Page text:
Blast From The Past: Suzuki RE5 - Blind Alley or Brave New World?

Suzuki’s brave attempt at re-imagining the motorbike engine wasn’t the success it deserved to be

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At the dawn of the modern era of Japanese motorcycles, the four-cylinder inline engine was king, but that didn’t stop Suzuki going off at a tangent with a rotary-engined bike.

Suzuki RE5 - Blind Alley or Brave New World?

Blast From The Past: Suzuki RE5 - Blind Alley or Brave New World?
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Suzuki RE5
Before the inline four-cylinder became ubiquitous, manufacturers tried other avenues

The history of motorcycling is essentially the history of the reciprocating internal combustion engine; in other words, an engine with pistons going up and down, in a bewildering variety of configurations.

The internal combustion engine has its drawbacks, however, not the least being vibration. To that add weight, bulk and inefficiency for a given capacity and it’s a wonder that the ICE has been persevered with for so long, especially when much better alternatives became available.

One of those alternatives - and one which was touted as the future of motorcycling - addressed all those problems and yet made barely a ripple on the waters before disappearing altogether.

Blast From The Past: Suzuki RE5 - Blind Alley or Brave New World?
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Good Handling
Testers praised the handling of the RE5, about the only thing that received praise

I am, of course, referring to the Wankel rotary engine.

In the early 1970’s, all four of the major Japanese manufacturers had Wankel-engined prototypes or plans for such, but in the end it was only Suzuki’s design that saw the light of day in the form of the RE5.

As mentioned, the advantages of the Wankel rotary engine were many; better power-to-weight ratio, a third of the size for an equivalent power output, no reciprocating parts therefore no vibration, much higher revving, less components and so cheaper to manufacture and supplying torque for two thirds of the combustion cycle rather than a quarter for piston engine.

The disadvantages referred to issues in sealing the combustion chambers on the rotor, both at low and high revolutions, slow combustion due to the shape of the combustion chamber, poor fuel economy and high emissions due to unburnt fuel entering the exhaust.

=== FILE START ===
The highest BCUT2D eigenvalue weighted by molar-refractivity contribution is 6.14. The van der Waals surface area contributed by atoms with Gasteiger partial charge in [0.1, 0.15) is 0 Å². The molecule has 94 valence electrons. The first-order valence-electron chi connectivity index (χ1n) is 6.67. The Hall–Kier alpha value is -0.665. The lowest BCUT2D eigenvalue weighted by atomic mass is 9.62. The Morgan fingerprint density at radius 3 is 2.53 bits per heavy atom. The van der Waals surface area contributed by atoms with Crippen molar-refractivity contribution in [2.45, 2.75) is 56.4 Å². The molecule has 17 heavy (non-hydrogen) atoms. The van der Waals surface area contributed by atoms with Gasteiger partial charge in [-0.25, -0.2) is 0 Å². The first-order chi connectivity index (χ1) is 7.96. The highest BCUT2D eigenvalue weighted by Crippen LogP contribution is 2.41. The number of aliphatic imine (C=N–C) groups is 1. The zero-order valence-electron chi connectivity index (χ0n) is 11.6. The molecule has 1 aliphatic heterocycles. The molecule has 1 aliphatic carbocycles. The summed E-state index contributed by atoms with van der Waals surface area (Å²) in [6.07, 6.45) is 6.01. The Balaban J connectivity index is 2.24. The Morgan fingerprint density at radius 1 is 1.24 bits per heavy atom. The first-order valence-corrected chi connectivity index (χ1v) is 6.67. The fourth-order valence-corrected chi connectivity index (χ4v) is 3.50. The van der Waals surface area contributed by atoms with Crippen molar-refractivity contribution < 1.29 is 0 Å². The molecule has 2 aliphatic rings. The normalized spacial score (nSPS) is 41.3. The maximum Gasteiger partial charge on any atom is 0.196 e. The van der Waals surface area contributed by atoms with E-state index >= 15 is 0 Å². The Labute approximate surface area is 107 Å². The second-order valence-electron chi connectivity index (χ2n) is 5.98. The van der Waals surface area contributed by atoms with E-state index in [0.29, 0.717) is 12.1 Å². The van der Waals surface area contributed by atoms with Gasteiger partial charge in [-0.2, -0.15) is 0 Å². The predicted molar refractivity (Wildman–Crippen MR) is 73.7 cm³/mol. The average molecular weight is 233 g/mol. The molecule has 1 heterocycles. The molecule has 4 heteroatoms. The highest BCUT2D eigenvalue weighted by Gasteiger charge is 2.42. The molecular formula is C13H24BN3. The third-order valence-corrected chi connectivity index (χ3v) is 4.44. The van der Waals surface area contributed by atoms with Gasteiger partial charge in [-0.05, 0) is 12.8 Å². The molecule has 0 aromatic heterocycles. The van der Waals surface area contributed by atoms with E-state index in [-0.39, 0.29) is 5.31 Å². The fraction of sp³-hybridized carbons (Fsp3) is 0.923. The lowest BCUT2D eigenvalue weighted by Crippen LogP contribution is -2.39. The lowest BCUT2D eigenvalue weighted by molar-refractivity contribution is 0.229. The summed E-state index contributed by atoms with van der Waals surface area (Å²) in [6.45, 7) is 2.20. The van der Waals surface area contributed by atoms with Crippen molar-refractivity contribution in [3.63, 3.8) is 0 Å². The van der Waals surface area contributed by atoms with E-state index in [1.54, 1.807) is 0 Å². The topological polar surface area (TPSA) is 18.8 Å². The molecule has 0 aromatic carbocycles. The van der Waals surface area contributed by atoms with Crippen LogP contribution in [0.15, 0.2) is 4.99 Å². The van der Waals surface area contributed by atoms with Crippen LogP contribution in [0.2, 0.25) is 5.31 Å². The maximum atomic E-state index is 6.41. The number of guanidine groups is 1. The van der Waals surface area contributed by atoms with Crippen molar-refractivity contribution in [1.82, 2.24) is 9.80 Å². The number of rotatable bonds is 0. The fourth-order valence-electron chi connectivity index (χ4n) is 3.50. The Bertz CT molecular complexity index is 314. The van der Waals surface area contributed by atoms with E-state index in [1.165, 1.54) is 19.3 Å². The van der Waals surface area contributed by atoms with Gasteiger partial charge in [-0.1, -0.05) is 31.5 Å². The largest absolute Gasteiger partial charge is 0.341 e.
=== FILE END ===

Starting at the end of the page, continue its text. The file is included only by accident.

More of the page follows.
Blast From The Past: Suzuki RE5 - Blind Alley or Brave New World?
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Radical Styling
Giugiaro came up with the ’tin can’ styling theme

Nevertheless, Suzuki persevered with the RE5, employing Italian industrial designer Giorgetto Guigiaro to design the external aesthetics, with mixed results, including the ‘tin can’ instrument binnacle and tail light. Later models resorted to GT750-style instruments, headlight, indictors and tail light.

The main problem with the RE5, ironically, was the complexity and weight of the engine installation. Rotary engines produce a lot of heat, so the RE5 had water and oil cooling and double-skinned exhaust pipes. There were three oil reservoirs for sump, gearbox and total loss tank with two oil pumps for main bearings and inlet tracts (to lubricate there rotor tip seals - hence the total loss oil reservoir). The twist-grip throttle controlled five cables - the primary carburettor butterfly, a second valve in the inlet port manifold and the oil supply to the combustion chamber - and the carburettor was far more complicated than for a reciprocating engine.

Blast From The Past: Suzuki RE5 - Blind Alley or Brave New World?
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Too Radical?
The rotary engine should have been the perfect motorcycle engine, but in the end was too heavy and complex

The RE5’s frame and suspension were conventional and reviewers remarked on its good steering and handling, along with good ground clearance. Indeed, it was seen in some quarters to be the best-handling Japanese bike at the time.

However, in time, the handling was seen to be its only winning factor, the engine proving to be underpowered, especially in an overweight bike. In 1985, American magazine Cycle World criticised the RE5 as being ‘complicated, underpowered, and hideous,’ declaring it to be one of the ‘ten worst motorcycles.’ Don’t hold back, then!

In Suzuki’s defence, the RE5’s warranty was, for the time and even now, unusually comprehensive, with a full engine replacement for any engine problem within the first 12 months or 19,000km, evidence perhaps, that problems were foreseen and that working on the rotary power unit was not something that could be entrusted to even dealer mechanics.

Blast From The Past: Suzuki RE5 - Blind Alley or Brave New World?
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Later Models
Later models more conventionally styled, but it was too late

In the end, approximately 6,000 RE5’s were produced in two years, 1974 to 1976. In the end, it was simply too complex, to slow, too ‘dirty’ and maybe just too different to really catch on, especially as Suzuki’s Japanese rivals (and Suzuki themselves, it must be said) were making great strides with the then relatively new (but more conventionally acceptable) breed of reciprocating multi-cylinder engines.

The RE5 remains, however, fascinating glimpse into what was seen at the time as a revolutionary step forward in motorcycle engineering.

Harry Fisher
Harry Fisher
Motorcycling Contributor
Born and raised in England, he has lived in South Africa with his family since 2002. Harry has owned examples of Triumph, Norton, BSA, MV Agusta, Honda, BMW, Ducati, Harley Davidson, Kawasaki and Moto Morini motorcycles. He regrets selling all of them.  Read full bio
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